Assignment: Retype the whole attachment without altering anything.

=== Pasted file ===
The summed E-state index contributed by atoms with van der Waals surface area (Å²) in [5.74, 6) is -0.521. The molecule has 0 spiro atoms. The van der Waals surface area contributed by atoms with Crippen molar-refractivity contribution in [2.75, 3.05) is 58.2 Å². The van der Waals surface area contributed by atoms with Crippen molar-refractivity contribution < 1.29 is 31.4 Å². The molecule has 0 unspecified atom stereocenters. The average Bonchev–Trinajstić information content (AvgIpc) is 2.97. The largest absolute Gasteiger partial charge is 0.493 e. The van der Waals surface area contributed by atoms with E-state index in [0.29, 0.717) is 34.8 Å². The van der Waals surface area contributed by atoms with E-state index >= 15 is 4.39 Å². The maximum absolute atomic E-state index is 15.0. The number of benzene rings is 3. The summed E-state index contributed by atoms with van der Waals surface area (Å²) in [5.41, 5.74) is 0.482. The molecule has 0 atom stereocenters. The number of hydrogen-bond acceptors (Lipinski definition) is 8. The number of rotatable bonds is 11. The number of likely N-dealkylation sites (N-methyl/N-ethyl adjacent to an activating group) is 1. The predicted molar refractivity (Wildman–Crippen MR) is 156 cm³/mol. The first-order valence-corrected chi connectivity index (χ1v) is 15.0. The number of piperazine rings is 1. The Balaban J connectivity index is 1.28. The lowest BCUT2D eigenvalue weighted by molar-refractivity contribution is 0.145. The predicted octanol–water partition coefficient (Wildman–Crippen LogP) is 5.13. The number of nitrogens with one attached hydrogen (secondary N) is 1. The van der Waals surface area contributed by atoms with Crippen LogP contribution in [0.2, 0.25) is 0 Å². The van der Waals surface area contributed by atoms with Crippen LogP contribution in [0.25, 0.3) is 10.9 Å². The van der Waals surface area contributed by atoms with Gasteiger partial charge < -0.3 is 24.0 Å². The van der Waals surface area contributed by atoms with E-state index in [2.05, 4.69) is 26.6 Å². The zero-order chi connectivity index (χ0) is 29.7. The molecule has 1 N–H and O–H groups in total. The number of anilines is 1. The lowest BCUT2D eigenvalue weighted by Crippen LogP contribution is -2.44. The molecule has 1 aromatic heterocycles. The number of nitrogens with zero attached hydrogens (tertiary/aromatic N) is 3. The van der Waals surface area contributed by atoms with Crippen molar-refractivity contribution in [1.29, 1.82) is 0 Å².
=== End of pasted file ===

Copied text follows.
The summed E-state index contributed by atoms with van der Waals surface area (Å²) in [5.74, 6) is -0.521. The molecule has 0 spiro atoms. The van der Waals surface area contributed by atoms with Crippen molar-refractivity contribution in [2.75, 3.05) is 58.2 Å². The van der Waals surface area contributed by atoms with Crippen molar-refractivity contribution < 1.29 is 31.4 Å². The molecule has 0 unspecified atom stereocenters. The average Bonchev–Trinajstić information content (AvgIpc) is 2.97. The largest absolute Gasteiger partial charge is 0.493 e. The van der Waals surface area contributed by atoms with E-state index in [0.29, 0.717) is 34.8 Å². The van der Waals surface area contributed by atoms with E-state index >= 15 is 4.39 Å². The maximum absolute atomic E-state index is 15.0. The number of benzene rings is 3. The summed E-state index contributed by atoms with van der Waals surface area (Å²) in [5.41, 5.74) is 0.482. The molecule has 0 atom stereocenters. The number of hydrogen-bond acceptors (Lipinski definition) is 8. The number of rotatable bonds is 11. The number of likely N-dealkylation sites (N-methyl/N-ethyl adjacent to an activating group) is 1. The predicted molar refractivity (Wildman–Crippen MR) is 156 cm³/mol. The first-order valence-corrected chi connectivity index (χ1v) is 15.0. The number of piperazine rings is 1. The Balaban J connectivity index is 1.28. The lowest BCUT2D eigenvalue weighted by molar-refractivity contribution is 0.145. The predicted octanol–water partition coefficient (Wildman–Crippen LogP) is 5.13. The number of nitrogens with one attached hydrogen (secondary N) is 1. The van der Waals surface area contributed by atoms with Crippen LogP contribution in [0.2, 0.25) is 0 Å². The van der Waals surface area contributed by atoms with Crippen LogP contribution in [0.25, 0.3) is 10.9 Å². The van der Waals surface area contributed by atoms with Gasteiger partial charge < -0.3 is 24.0 Å². The van der Waals surface area contributed by atoms with E-state index in [2.05, 4.69) is 26.6 Å². The zero-order chi connectivity index (χ0) is 29.7. The molecule has 1 N–H and O–H groups in total. The number of anilines is 1. The lowest BCUT2D eigenvalue weighted by Crippen LogP contribution is -2.44. The molecule has 1 aromatic heterocycles. The number of nitrogens with zero attached hydrogens (tertiary/aromatic N) is 3. The van der Waals surface area contributed by atoms with Crippen molar-refractivity contribution in [1.29, 1.82) is 0 Å².